NATO leaders gathered in Warsaw this week determined to show unity and resolve in the face of an ever-more defiant Russia, but disagreements about how best to handle their giant neighbour bubbled just below the surface.
Relations between the Western military alliance and Moscow have hit a post-Cold War low following Russia's annexation of the Crimean peninsula and its support for separatists in Ukraine.
Both sides have been flexing their military muscles ever since, accusing each other of sabre-rattling and provocations.
In Warsaw, NATO leaders layed the blame at Moscow's feet.
"Russia's aggressive actions, including provocative military activities in the periphery of NATO territory, ... are a source of regional instability, fundamentally challenge the alliance, have damaged euro-Atlantic security, and threaten our long-standing goal of a Europe whole, free and at peace," they said in the communique issued at the end of their talks on Saturday.
The 28 leaders cleared the way for military reinforcements all along NATO's eastern flank, with four rotational battalions headed next year to Estonia, Latvia, Lithuania and Poland - the countries that have felt most threatened by Russia's actions in Ukraine.
"This finally shows ... that NATO went out from their offices and paper plans to the field and became a real defence organization," Lithuanian President Dalia Grybauskaite jubilantly said in Warsaw.
But others have called for restraint, amid fears that the tensions will boil over into military incidents such as the 2015 downing of a Russian jet by NATO member Turkey at the Syrian border.
"For France, Russia is not an enemy, is not a threat," French President Francois Hollande said in Warsaw.
"What we shouldn't do now is further inflame the situation with loud sabre-rattling and war cries," German Foreign Minister Frank-Walter Steinmeier told the German tabloid Bild last month.
Germany, the EU's leading power, has been among those pushing for NATO to rekindle dialogue with Russia. Ambassadors from the alliance are scheduled to meet their Russian counterpart Alexander Grushko in Brussels on Wednesday to inform Moscow about the decisions taken at the Warsaw summit.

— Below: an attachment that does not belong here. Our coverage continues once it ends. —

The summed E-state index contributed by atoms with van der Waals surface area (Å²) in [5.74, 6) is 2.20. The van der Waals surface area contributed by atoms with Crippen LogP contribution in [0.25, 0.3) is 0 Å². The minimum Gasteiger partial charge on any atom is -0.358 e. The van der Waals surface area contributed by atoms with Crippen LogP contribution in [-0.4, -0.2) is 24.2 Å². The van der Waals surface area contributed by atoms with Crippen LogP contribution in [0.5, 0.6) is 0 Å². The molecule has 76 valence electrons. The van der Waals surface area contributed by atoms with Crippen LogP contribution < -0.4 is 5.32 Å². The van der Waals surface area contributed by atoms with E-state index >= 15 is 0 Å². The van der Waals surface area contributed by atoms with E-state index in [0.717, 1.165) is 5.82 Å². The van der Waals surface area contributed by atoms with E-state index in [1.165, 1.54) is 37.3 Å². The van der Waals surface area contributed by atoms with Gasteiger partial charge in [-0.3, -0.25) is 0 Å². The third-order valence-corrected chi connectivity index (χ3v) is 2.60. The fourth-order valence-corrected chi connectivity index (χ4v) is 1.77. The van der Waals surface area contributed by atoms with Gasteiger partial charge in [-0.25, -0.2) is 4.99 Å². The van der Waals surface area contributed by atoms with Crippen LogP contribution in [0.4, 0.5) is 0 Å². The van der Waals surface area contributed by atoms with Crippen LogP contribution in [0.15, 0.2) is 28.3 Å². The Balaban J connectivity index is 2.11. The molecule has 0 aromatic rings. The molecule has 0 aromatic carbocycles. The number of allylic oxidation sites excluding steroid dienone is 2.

"We do not want a new Cold War," Stoltenberg said. "We will continue to strive for a meaningful and constructive dialogue with Russia."
British Prime Minister David Cameron said there was "very strong consensus" at the summit dinner on Friday on this, but also on the fact that "we need to have that dialogue from a position of unity and strength over the issue of Ukraine."
"Boundaries are being redrawn in Europe by force, by one power, and Europe and NATO must stand strong against that," he added.
Ukrainian President Petro Poroshenko, who held talks with the NATO leaders at their summit, said there was "full support demonstrated by all member states," notably when it comes to the question of sanctions on Russia.
The European Union - most of whose members also belong to NATO - this month prolonged by six months its economic sanctions on Moscow. The bloc's leaders are expected to discuss the future of their relationship with Russia later this year.
Steinmeier said in Warsaw that he does not expect the NATO dialogue with Moscow to be "easy." The summit will not improve the atmosphere, not least because it was held in a country that used to be under the Soviet Union's sphere of influence.
"Almost every NATO summit is seen by Russian diplomats and official media as a hostile event," said Alexander Baunov of the Carnegie Moscow Center think-tank. "The agenda of the 2016 NATO summit should provoke the Kremlin's anger."
Former Soviet president and Nobel Peace Prize laureate Mikhail Gorbachev on Saturday accused NATO of war-mongering.
"From a Cold War NATO is going over to the preparations for a hot [war]," Gorbachev told the Interfax news agency. "They are only talking about defence, but essentially they are making attack preparations."
Baunov, however, predicted that the tensions between Moscow and the West would eventually cool down.
"Both sides - Russia and NATO - feel that ... some detoxification of relations should be undertaken," he said. "There is a general feeling that the confrontation should not be heightened further."